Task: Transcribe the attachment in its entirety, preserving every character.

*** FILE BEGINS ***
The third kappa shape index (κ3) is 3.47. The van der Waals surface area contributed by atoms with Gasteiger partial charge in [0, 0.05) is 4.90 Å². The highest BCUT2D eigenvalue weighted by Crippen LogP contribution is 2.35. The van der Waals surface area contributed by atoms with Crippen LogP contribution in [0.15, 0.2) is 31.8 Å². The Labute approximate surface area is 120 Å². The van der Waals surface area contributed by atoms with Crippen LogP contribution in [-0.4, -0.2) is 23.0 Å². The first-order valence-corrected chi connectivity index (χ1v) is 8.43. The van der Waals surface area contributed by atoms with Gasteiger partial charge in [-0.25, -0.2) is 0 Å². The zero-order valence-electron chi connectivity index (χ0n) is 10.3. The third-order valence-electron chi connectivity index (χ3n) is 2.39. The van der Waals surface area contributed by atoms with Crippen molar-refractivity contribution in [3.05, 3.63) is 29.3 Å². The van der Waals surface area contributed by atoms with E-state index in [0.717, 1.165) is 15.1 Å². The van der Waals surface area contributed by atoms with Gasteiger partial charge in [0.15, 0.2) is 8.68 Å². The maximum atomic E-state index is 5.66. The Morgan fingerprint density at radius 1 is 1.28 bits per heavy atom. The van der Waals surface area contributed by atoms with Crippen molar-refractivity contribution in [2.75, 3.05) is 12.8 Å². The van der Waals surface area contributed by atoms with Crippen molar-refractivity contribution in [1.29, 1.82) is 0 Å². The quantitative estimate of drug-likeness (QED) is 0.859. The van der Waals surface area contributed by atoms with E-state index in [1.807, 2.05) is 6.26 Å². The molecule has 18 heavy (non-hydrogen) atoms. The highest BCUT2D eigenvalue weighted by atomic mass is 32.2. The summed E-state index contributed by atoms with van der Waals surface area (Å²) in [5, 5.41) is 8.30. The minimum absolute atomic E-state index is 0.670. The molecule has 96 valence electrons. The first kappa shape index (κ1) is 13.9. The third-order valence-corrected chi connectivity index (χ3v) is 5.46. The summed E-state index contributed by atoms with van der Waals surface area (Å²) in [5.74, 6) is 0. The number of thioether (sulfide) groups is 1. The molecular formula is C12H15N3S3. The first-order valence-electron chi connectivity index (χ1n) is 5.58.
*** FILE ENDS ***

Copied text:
The third kappa shape index (κ3) is 3.47. The van der Waals surface area contributed by atoms with Gasteiger partial charge in [0, 0.05) is 4.90 Å². The highest BCUT2D eigenvalue weighted by Crippen LogP contribution is 2.35. The van der Waals surface area contributed by atoms with Crippen LogP contribution in [0.15, 0.2) is 31.8 Å². The Labute approximate surface area is 120 Å². The van der Waals surface area contributed by atoms with Crippen LogP contribution in [-0.4, -0.2) is 23.0 Å². The first-order valence-corrected chi connectivity index (χ1v) is 8.43. The van der Waals surface area contributed by atoms with Gasteiger partial charge in [-0.25, -0.2) is 0 Å². The zero-order valence-electron chi connectivity index (χ0n) is 10.3. The third-order valence-electron chi connectivity index (χ3n) is 2.39. The van der Waals surface area contributed by atoms with Crippen molar-refractivity contribution in [3.05, 3.63) is 29.3 Å². The van der Waals surface area contributed by atoms with E-state index in [0.717, 1.165) is 15.1 Å². The van der Waals surface area contributed by atoms with Gasteiger partial charge in [0.15, 0.2) is 8.68 Å². The maximum atomic E-state index is 5.66. The Morgan fingerprint density at radius 1 is 1.28 bits per heavy atom. The van der Waals surface area contributed by atoms with Crippen molar-refractivity contribution in [2.75, 3.05) is 12.8 Å². The van der Waals surface area contributed by atoms with Crippen molar-refractivity contribution in [1.29, 1.82) is 0 Å². The quantitative estimate of drug-likeness (QED) is 0.859. The van der Waals surface area contributed by atoms with E-state index in [1.807, 2.05) is 6.26 Å². The molecule has 18 heavy (non-hydrogen) atoms. The highest BCUT2D eigenvalue weighted by atomic mass is 32.2. The summed E-state index contributed by atoms with van der Waals surface area (Å²) in [5, 5.41) is 8.30. The minimum absolute atomic E-state index is 0.670. The molecule has 96 valence electrons. The first kappa shape index (κ1) is 13.9. The third-order valence-corrected chi connectivity index (χ3v) is 5.46. The summed E-state index contributed by atoms with van der Waals surface area (Å²) in [5.74, 6) is 0. The number of thioether (sulfide) groups is 1. The molecular formula is C12H15N3S3. The first-order valence-electron chi connectivity index (χ1n) is 5.58.